It doesn’t take a prophet to foresee the threat to Christian Europe.
As an intellectual exercise, we should think through the consequences of such acts. What would be the cultural or political effect of an attack that devastated a cherished building such as Westminster Abbey or Notre Dame, Santiago de Compostela or the Duomo of Florence, or St. Peter’s in Rome itself? Or what about simultaneous Baghdad-style attacks on Midnight Mass services in two or more European cities?
The immediate response, undoubtedly, would be grief and fury, and Muslim leaders would be among the first to condemn the hypothetical attack, and with utter sincerity. They would declare that the terrorists represented an extreme fringe of the faith, who violated its basic precepts. Church authorities in turn would undoubtedly respond with words of forgiveness and reconciliation, and we would expect mass interfaith gatherings.
It is difficult though to avoid the likelihood of increased religious tension and confrontation. As an attack would result in dramatically increased and militarized security around other churches, it would promote a sense of siege, and encourage a rhetoric of crusade and jihad. The Vatican initially described the London subway attacks of 2005 as “anti-Christian,” but withdrew the comment when it was attacked as inflammatory. In other circumstances though, blatant anti-Christian motives might be impossible to conceal.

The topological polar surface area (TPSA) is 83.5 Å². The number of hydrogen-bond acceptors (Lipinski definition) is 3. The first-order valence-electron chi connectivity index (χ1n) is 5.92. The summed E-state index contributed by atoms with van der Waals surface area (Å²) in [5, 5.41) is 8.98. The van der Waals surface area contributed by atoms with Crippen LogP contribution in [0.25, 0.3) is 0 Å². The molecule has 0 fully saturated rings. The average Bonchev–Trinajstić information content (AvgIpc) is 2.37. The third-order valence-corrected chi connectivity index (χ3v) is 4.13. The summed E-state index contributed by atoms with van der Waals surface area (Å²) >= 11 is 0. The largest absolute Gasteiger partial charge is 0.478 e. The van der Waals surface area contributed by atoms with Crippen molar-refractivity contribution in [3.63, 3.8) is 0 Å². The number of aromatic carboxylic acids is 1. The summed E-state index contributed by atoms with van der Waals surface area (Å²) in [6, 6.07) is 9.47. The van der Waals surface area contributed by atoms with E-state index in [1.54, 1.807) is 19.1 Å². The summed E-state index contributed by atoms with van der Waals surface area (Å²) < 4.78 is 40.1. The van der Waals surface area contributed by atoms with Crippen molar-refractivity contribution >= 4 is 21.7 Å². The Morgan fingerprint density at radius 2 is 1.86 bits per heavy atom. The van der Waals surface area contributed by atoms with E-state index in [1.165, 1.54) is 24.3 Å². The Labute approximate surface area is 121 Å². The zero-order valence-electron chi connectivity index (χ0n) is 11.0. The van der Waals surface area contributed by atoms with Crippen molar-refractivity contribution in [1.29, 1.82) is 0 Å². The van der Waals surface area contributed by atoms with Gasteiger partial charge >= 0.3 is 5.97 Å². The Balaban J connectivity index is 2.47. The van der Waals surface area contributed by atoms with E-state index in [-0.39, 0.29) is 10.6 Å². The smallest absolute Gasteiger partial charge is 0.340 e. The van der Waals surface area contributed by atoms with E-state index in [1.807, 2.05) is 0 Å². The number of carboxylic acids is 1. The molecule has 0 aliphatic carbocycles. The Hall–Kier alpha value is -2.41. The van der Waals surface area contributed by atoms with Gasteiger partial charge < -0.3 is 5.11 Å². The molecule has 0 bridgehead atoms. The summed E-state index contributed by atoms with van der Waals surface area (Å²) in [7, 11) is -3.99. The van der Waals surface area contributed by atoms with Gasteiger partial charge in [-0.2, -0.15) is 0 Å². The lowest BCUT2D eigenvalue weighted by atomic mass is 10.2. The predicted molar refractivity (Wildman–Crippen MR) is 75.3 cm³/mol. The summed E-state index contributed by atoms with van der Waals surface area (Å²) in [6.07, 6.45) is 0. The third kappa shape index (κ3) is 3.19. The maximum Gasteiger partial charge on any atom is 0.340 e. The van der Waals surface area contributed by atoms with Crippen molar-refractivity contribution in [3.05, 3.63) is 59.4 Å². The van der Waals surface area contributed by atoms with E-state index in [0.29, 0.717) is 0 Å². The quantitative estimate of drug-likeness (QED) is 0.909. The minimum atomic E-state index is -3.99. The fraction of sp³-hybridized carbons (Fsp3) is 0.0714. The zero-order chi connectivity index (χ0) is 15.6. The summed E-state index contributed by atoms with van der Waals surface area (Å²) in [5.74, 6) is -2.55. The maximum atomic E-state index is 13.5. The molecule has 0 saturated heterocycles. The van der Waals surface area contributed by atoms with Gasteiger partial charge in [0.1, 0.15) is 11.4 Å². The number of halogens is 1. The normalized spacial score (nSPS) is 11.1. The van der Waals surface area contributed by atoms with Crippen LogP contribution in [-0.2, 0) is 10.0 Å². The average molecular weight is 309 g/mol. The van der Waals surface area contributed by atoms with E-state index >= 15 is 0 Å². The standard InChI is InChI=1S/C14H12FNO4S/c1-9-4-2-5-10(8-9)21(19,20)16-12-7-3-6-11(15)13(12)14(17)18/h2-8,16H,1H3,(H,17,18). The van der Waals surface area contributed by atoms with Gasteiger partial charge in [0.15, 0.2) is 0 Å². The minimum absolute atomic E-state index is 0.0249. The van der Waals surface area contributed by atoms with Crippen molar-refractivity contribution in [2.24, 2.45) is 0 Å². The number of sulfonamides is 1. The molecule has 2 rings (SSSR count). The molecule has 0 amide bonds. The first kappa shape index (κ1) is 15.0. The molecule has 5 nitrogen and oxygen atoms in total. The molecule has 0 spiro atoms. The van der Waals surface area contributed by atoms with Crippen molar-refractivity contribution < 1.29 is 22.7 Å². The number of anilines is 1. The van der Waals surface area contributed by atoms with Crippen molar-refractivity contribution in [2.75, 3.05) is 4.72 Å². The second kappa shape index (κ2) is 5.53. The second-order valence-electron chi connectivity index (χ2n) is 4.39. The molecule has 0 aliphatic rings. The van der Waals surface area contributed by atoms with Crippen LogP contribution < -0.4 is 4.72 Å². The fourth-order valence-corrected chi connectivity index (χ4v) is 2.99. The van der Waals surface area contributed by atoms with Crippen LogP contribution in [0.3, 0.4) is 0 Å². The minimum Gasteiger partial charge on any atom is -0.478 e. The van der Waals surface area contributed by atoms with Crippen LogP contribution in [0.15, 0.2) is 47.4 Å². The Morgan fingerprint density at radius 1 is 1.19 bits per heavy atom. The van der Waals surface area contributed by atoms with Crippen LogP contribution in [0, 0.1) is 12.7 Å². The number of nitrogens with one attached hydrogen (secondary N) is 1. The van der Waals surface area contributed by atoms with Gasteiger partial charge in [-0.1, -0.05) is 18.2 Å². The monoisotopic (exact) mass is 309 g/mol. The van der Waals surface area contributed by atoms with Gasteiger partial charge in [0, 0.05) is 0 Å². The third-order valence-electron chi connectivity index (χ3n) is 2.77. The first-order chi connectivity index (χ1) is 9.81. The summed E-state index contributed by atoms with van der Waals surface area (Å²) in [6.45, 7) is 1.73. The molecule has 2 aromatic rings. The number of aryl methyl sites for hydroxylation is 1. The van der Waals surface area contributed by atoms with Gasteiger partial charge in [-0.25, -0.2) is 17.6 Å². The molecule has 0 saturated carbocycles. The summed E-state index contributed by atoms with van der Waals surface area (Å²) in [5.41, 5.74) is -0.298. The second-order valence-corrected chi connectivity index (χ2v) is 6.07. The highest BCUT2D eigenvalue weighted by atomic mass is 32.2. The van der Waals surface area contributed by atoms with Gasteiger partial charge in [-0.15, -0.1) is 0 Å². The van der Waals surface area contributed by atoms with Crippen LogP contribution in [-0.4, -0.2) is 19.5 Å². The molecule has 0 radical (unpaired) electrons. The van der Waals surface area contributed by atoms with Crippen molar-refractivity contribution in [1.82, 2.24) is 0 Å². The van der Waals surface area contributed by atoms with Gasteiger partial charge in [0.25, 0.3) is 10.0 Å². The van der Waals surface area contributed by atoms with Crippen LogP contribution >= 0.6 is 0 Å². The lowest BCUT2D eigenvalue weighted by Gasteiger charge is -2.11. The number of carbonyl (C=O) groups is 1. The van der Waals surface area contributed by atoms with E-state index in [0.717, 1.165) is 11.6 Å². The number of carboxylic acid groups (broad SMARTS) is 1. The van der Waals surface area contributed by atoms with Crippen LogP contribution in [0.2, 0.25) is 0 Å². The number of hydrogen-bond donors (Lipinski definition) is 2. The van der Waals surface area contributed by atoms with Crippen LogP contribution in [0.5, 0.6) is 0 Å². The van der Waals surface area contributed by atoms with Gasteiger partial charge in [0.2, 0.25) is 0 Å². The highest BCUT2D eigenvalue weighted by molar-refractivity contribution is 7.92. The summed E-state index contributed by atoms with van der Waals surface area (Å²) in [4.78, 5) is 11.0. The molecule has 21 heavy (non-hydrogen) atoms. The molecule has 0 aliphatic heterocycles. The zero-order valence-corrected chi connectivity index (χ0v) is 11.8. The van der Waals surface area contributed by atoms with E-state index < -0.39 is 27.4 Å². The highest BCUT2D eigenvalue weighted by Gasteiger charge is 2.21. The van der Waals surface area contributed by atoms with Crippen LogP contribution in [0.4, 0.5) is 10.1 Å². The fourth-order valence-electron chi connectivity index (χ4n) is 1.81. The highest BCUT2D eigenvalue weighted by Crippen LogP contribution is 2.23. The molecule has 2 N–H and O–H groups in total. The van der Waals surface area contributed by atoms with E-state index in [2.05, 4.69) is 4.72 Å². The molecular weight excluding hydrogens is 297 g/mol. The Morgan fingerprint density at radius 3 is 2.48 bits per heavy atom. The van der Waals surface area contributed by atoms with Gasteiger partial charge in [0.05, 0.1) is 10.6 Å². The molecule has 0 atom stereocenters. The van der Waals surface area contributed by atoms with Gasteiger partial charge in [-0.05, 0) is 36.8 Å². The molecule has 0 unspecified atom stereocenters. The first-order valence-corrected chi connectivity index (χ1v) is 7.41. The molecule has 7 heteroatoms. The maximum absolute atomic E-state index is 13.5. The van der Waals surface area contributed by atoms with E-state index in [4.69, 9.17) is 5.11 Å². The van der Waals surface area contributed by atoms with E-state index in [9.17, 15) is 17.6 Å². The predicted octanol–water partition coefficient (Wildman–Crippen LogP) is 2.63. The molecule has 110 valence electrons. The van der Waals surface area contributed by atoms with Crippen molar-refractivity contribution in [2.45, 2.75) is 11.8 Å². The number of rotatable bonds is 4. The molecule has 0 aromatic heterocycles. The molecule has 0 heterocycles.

Conceivably, we might even imagine old-stock European Christians being galvanized to a new awareness of their culture and heritage, to a newly discovered sense of the Christian history they had always taken for granted. In England, for instance, the old crusader flag of St. George was virtually unknown forty years ago, but is now a standard symbol of national identity. We might also expect enhanced militancy from the Global South immigrants living in Europe, millions of whom are Christian, and whose home countries are the scene of interfaith violence. Might we expect retaliatory violence? Far-right nationalists might themselves adopt Crusader rhetoric and imagery, as they struck at mosques and Islamic centers.
I don’t pretend to predict consequences in any detail. It would, though, be valuable to think through such potential atrocities before they actually occur.
Philip Jenkins is a Distinguished Professor of History at Baylor Universityand author ofThe Great and Holy War: How World War I Became a Religious Crusade.
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